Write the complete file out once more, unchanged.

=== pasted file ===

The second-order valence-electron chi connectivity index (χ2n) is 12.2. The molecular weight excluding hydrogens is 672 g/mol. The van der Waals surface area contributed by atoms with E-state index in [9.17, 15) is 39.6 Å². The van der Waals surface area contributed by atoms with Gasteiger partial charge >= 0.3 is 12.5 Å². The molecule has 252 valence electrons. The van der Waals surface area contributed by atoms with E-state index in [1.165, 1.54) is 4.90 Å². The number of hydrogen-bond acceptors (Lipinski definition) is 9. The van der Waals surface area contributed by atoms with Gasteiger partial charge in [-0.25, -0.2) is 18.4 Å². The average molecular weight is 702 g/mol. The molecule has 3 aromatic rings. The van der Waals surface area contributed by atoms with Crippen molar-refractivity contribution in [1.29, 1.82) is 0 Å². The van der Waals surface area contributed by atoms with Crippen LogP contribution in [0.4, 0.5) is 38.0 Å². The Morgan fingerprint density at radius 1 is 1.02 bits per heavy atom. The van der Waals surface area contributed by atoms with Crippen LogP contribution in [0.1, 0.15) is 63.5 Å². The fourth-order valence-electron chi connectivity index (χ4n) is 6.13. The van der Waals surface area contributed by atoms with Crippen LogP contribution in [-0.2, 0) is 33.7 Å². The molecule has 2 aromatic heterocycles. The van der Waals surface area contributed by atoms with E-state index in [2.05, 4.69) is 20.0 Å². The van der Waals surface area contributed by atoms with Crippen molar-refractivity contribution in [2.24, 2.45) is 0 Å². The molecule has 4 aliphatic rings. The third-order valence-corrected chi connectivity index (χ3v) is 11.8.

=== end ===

The second-order valence-electron chi connectivity index (χ2n) is 12.2. The molecular weight excluding hydrogens is 672 g/mol. The van der Waals surface area contributed by atoms with E-state index in [9.17, 15) is 39.6 Å². The van der Waals surface area contributed by atoms with Gasteiger partial charge >= 0.3 is 12.5 Å². The molecule has 252 valence electrons. The van der Waals surface area contributed by atoms with E-state index in [1.165, 1.54) is 4.90 Å². The number of hydrogen-bond acceptors (Lipinski definition) is 9. The van der Waals surface area contributed by atoms with Gasteiger partial charge in [-0.25, -0.2) is 18.4 Å². The average molecular weight is 702 g/mol. The molecule has 3 aromatic rings. The van der Waals surface area contributed by atoms with Crippen molar-refractivity contribution in [1.29, 1.82) is 0 Å². The van der Waals surface area contributed by atoms with Crippen LogP contribution in [0.4, 0.5) is 38.0 Å². The Morgan fingerprint density at radius 1 is 1.02 bits per heavy atom. The van der Waals surface area contributed by atoms with Crippen LogP contribution in [0.1, 0.15) is 63.5 Å². The fourth-order valence-electron chi connectivity index (χ4n) is 6.13. The van der Waals surface area contributed by atoms with Crippen LogP contribution in [-0.2, 0) is 33.7 Å². The molecule has 2 aromatic heterocycles. The van der Waals surface area contributed by atoms with E-state index in [2.05, 4.69) is 20.0 Å². The van der Waals surface area contributed by atoms with Crippen molar-refractivity contribution in [2.24, 2.45) is 0 Å². The molecule has 4 aliphatic rings. The third-order valence-corrected chi connectivity index (χ3v) is 11.8.